6. Monthly Giving Promotion
If asking specifically for monthly gift commitments is on your back burner, take it off and move it forward now!
We know monthly donors renew at a rate of 90% vs. 46% for all donors. It almost seems fundraising malpractice not to have a robust monthly giving program given this data! Just be sure to also build a “Donor Love & Loyalty” plan so you connect regularly with these donors who are giving regularly.
In implementing your program, don’t simply include an option for donors to click on your website. You must be more proactive if you want folks to take notice. Send an appeal specifically targeting recurring gifts and asking donors to join some sort of ‘monthly giving club.’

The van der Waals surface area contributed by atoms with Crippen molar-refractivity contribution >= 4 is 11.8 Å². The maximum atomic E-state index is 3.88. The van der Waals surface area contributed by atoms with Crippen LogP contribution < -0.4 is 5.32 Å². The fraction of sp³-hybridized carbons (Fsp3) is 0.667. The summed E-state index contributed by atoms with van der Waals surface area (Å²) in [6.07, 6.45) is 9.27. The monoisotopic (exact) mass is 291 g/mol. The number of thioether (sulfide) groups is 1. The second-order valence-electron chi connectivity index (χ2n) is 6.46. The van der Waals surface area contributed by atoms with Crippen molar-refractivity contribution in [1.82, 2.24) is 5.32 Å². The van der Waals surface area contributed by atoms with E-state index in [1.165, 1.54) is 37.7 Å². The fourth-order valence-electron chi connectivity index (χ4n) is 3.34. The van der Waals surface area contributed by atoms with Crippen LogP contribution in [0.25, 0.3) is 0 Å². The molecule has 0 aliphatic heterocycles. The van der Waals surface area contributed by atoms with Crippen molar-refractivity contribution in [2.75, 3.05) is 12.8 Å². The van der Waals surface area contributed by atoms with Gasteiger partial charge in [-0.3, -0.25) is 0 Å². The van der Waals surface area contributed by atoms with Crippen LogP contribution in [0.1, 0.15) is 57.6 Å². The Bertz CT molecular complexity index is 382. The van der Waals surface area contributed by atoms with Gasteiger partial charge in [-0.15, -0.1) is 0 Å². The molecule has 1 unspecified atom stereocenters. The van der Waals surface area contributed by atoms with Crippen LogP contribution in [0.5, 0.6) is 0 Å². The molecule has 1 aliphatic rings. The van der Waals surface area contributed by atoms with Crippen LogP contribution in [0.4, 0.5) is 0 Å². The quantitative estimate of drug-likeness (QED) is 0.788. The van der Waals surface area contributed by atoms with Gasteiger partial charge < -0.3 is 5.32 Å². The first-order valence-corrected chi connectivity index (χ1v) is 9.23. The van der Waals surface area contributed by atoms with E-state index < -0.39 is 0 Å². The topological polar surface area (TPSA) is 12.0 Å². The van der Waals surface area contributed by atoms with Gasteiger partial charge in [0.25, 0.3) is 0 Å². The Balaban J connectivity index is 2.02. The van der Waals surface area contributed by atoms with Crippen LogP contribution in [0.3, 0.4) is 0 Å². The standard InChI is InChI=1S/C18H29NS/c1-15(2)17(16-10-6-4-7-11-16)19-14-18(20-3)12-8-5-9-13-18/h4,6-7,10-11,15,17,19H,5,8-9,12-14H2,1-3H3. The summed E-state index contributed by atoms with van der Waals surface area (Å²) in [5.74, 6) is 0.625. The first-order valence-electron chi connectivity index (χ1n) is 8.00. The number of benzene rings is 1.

IMHO the only reason more nonprofits haven’t jumped onto the monthly giving bandwagon is because historically it was a pain-in-the-butt to implement. This is no longer the case. So there’s no good excuse for sticking with your status quo. Most CRMs make it easy to integrate monthly giving into your ongoing annual solicitation strategies, and numerous companies will help you on both the front and back end. In other words, you don’t have to develop the expertise in-house; you can outsource cost-effectively. Monthly giving is one of the best ways to increase both donations and donor retention, and once you’ve put the plan in place it almost runs itself (well, not quite; put someone in charge!). Monthly donors give more and stay longer.